So what does it mean, when Jesus mentions being rich towards God? Being rich towards God expresses itself both inwardly and outwardly. Inwardly, that we realise that what defines us is being made in God’s image, with the gifts and talents he has given us. Realising that all that we have, including our life, is a gift, and that we should live it with thankfulness and respect. Respect towards ourselves, but also towards others, as each person is equally made in God’s image. 

If we are able to order our inner life in this way, how we live will follow. We will treat others with respect and dignity. We will be more able and willing to share what we have when we acknowledge that we have not earned things on our own accord, but that we have been given all that we have and all that we are. Living a life rich towards God, is the only way we can live a truly rich and fulfilled life. It won’t be a life without hardship, pain, loss, and difficult questions, but it will be a life worth living: a life with substance, a life in which not everything is vanity.

This all was brought home to me a couple of weeks ago, when I was on a trip to Zambia. We spent two nights sleeping under the stars. As I was looking up to the Southern Cross and saw the Milky Way, I realised that this was the most beautiful way in which I had ever spent a night. It didn’t need a fancy hotel, or even a comfortable bed, but only the realisation that here I was, looking into the vastness of the night sky and knowing that I am too a tiny part of God’s wonderful creation.

And therefore, I have to disagree with the author of Ecclesiastes that all is vanity. When God spoke and created, it was not just a puff of air, but from his breath the universe came into being, and we have a part to play. Together with those who went before and those who will come after, we have been created out of love and been given a purpose. Yes, it is a tiny part to play, but not insignificant. So let learn to be thankful, and ask, not for more, but to be shown ever clearer what is means to be truly rich: rich towards God, and rich in hope, faith and love.

Love one another

Address Hurstpierpoint College Leavers’ Service
1 Corinthians 13 & John 15.14-17
25 June 2022

The exams are over, the hard work is done, you have packed up your room in St John’s and the summer lies ahead of you. Today, our Prize Giving and Leavers’ service and next week’s ball, mark the end of your time here at Hurst, and the end of your time as a school pupil. And with that, you are no longer a child, but an adult. 

Of course, I’m not saying that you were still little children by the time you arrived in the Sixth Form, – although some of you arrived here in the Pre Prep as little children – but leaving school comes with sudden freedoms, and sudden responsibilities. No more school uniform, with rules on hair styles and footwear, no more clearings or detentions for being late or work not handed in. No more assemblies or indeed Chapel services where you have to be, even though you don’t see the point of it. From this point onwards, a lot of the choices are yours now.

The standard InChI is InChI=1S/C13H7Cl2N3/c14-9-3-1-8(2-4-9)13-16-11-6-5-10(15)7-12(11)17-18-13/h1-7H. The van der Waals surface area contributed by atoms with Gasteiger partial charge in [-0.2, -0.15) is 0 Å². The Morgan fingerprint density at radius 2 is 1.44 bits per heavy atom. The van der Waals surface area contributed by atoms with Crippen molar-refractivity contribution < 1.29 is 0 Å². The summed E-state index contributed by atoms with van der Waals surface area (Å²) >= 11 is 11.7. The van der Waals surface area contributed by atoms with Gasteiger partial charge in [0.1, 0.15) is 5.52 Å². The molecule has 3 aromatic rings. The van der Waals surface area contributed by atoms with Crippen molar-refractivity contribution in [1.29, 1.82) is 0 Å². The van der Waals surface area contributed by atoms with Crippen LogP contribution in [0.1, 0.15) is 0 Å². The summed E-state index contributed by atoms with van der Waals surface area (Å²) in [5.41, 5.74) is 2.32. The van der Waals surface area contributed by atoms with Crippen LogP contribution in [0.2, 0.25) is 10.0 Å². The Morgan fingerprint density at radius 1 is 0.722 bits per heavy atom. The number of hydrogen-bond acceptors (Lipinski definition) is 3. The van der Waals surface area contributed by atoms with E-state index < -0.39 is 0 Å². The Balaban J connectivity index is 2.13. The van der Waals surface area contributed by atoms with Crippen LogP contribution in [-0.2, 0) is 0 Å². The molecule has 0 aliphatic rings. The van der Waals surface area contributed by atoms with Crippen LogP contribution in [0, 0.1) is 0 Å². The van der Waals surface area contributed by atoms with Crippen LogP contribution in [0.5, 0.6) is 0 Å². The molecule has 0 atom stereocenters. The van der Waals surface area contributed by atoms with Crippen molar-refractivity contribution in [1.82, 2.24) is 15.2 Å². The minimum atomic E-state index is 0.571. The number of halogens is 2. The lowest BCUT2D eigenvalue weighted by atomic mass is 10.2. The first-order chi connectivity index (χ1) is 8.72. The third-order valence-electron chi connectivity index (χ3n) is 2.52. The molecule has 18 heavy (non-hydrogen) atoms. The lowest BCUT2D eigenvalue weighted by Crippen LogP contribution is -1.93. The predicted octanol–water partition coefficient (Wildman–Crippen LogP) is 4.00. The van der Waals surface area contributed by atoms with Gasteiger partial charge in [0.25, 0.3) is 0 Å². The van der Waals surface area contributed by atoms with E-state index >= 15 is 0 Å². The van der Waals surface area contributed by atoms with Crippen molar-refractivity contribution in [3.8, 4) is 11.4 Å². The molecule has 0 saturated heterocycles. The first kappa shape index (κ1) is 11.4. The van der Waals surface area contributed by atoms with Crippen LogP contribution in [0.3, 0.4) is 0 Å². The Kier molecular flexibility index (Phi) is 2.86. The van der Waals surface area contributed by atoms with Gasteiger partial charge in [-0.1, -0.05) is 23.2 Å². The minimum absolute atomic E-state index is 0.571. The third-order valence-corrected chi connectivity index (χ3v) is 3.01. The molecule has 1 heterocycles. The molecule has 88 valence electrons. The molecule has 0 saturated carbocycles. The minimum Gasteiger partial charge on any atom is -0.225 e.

And that is a great feeling: you can choose. It is up to you where you go, what you do and, in some sense, who you become. That is indeed a great freedom, but also a great responsibility, and I hope one that you have been prepared for by your time here at Hurst. To me, school is not about exam results, not about Grade 8 music exams, winning the netball finals, or playing county-level cricket, although they are all great achievements, and rightly celebrated, as we did earlier. However, the most important thing about your time at school is that you are ready to use your freedom.

That is the reason why I chose this morning’s readings. In our reading from John’s Gospel, Jesus says to his disciples that they are no longer servants, but friends. At this point, it is no longer about being told what the rules are, but now, it is about knowing what the rules should be. Life is not about obeying laws for the sake of them, but wanting to follow a pattern of living, because you know it is the right thing to do.

That is precisely the point you are at now too. You won’t get a clearing any longer if you are late, but you know it’s right to be on time, because someone else is waiting for you. You have learned what it means to be a good person, and that means you know what is right and what is wrong. Although, that is of course not entirely true. Learning to make the right decisions is actually a life-long journey, and we are all still on it.  

But the most important part of this reading from John’s Gospel is the second half, where Jesus says: ‘You did not choose me, but I chose you. And I appointed you to go and bear fruit, fruit that will last.’ It is the message that is at the heart of the Christian faith that with all our freedoms and choices, we have already been chosen and appointed. Another way of saying this is that we all have a purpose in life, no matter where or when we were born. Each of us here have a purpose, and it is our journey to find and live that purpose.

What that looks like will be different for each of us, that is the joy and the privilege of the freedom we have. We live in a time and place where we can make those decisions for ourselves, and it is good to be reminded that this is not the case everywhere. Think only of Ukraine, where for many the end of their school time is the point when they will be conscripted, and for many young people their education has been interrupted and has been left unfinished.